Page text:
Tia Martineau: Theoretical cosmologies, dark matter & design

Combining her interests in physics and art, Tia Martineau '18 designed the mural for Prof. Khanna's supercomputer trailer.

Year: Class of 2018
Major: Physics
Hometown: North Chelmsford, MA
Achievements: Honors Program, Dean's List
Internship: Fermi National Accelerator Laboratory
Service: STEM4Girls
Awards: Empowered Women in STEM Scholarship, A. Melendes Memorial Merit Scholarship

Early love for science and space

I remember wanting to be a scientist but also wanting to keep art around from a very young age. The first profession I wanted incorporated both art and science. I wanted to illustrate children’s animal books, because I wanted to observe the animals in a scientific manner while taking the time to depict them as the beautiful creatures they are.

I also really loved space. My high school physics teacher told the class that if we ever want to work for a place like NASA, we have to be at the “top of the top.”

He pushed me to do what I thought at the time was unthinkable. He deserves all the thanks in the world for showing me my potential, teaching me perseverance, and pushing me to overcome the boundaries I set for myself.

Research on theoretical cosmologies and dark matter

I’m currently working with Dr. Kagan on an informal expansion of Jianyang Li and David Tondorf-Dick’s master’s thesis “Dynamical Solutions of the Universe’s Evolution.” It’s a fun project playing around with theoretical cosmologies, and it gets a little bit into string theory.

This summer, I’m interning in Batavia, Illinois, at the Fermi National Accelerator Laboratory (Fermilab). I’m working with Dr. Alan Robinson on error analysis in dark matter research.

I’ll be developing an open source and extendable calculator in order to determine the reaction rate from (alpha,n) nuclear reaction yields, which will measure with more accuracy the generation of neutrons in detector materials for dark matter and other similar experiments.

Tia Martineau outside Fermilab in Batavia, Illinois

The connection between physics and art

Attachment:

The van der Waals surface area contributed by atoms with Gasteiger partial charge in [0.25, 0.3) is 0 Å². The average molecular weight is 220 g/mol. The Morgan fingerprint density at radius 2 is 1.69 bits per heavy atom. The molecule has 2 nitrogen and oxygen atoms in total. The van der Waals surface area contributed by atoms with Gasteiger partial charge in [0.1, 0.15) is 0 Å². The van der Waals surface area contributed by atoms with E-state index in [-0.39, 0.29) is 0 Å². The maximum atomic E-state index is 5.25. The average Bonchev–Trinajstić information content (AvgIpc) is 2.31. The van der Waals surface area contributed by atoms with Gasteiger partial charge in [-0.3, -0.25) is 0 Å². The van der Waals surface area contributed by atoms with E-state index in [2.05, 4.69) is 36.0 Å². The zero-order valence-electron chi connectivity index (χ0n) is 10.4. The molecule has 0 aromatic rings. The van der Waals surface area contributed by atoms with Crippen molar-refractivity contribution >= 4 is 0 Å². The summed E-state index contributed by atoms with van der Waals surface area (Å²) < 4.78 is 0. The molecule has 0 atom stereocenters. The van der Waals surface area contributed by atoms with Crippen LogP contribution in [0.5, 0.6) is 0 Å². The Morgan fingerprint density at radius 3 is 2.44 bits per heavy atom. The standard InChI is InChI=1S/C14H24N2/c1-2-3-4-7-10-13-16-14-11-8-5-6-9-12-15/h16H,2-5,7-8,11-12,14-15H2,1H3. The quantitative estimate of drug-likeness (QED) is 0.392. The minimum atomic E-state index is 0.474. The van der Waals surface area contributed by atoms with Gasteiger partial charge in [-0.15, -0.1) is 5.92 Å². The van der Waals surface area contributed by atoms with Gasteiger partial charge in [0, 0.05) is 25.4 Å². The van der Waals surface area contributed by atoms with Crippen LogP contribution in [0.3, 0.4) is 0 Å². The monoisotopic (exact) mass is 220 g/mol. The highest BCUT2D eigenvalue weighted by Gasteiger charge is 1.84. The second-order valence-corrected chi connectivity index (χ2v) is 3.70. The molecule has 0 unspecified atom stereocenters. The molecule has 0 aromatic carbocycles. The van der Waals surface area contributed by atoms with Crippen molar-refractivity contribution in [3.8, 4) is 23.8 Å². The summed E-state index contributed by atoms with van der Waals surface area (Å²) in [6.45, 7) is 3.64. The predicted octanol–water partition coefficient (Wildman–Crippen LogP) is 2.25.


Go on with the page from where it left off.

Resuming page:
I think art and physics are more related than people think. Both are methods of problem solving. Science presents you with a clear-cut problem that needs a creative solution. When you have an art-related assignment with no boundaries or given requirements, coming up with that problem is just as, if not more, difficult than finding the solution.

After applying mainly to art schools, I decided to give physics a try. I was originally a dual major in digital media and physics, but I eventually found that physics was the better fit for me.

I intend to keep art as a hobby. Aside from digital media and design, I’m also into digital photography. I originally looked into animation, but the further into physics I get, the more I realize how much animation depends on physics. The fluid motion of characters and objects, coding, rendering, and lighting are all physics.

Tia Martineau's design

Designing the supercomputer mural

My friend Dani Kumor, an illustration major, was originally working with Prof. Khanna on the mural for the supercomputer trailer. She became too busy with internships to continue, and we were both disappointed because a scientific art piece was a really exciting concept.

I was going to have Prof. Khanna the following semester, so with the help and support of Dani, I offered to take over the project.

Tia observing particles in virtual reality as part of a test run for Fermilab's MicroBooNE experiment.

Role model for girls in STEM

I hope to pursue a PhD in physics, astrophysics, or a related field. I hope that young women can look up to people like myself and see that there are women in higher rankings. Maybe that will reassure them that anything is possible.

I volunteered with the Kaput Center for Research and Innovation in STEM Education at their STEM4Girls event. Over 100 girls, ages 10-15, came from southern Massachusetts to experience science, technology, engineering, and mathematics via workshops throughout the day.

I also volunteered with Prof. Fowler’s STEM team at the Quinn Elementary School. I went into classrooms promoting involvement in the sciences through STEM curriculum and experiments for kids in the 5th grade.

More information

College of Engineering: Physics

Kaput Center for Research and Innovation

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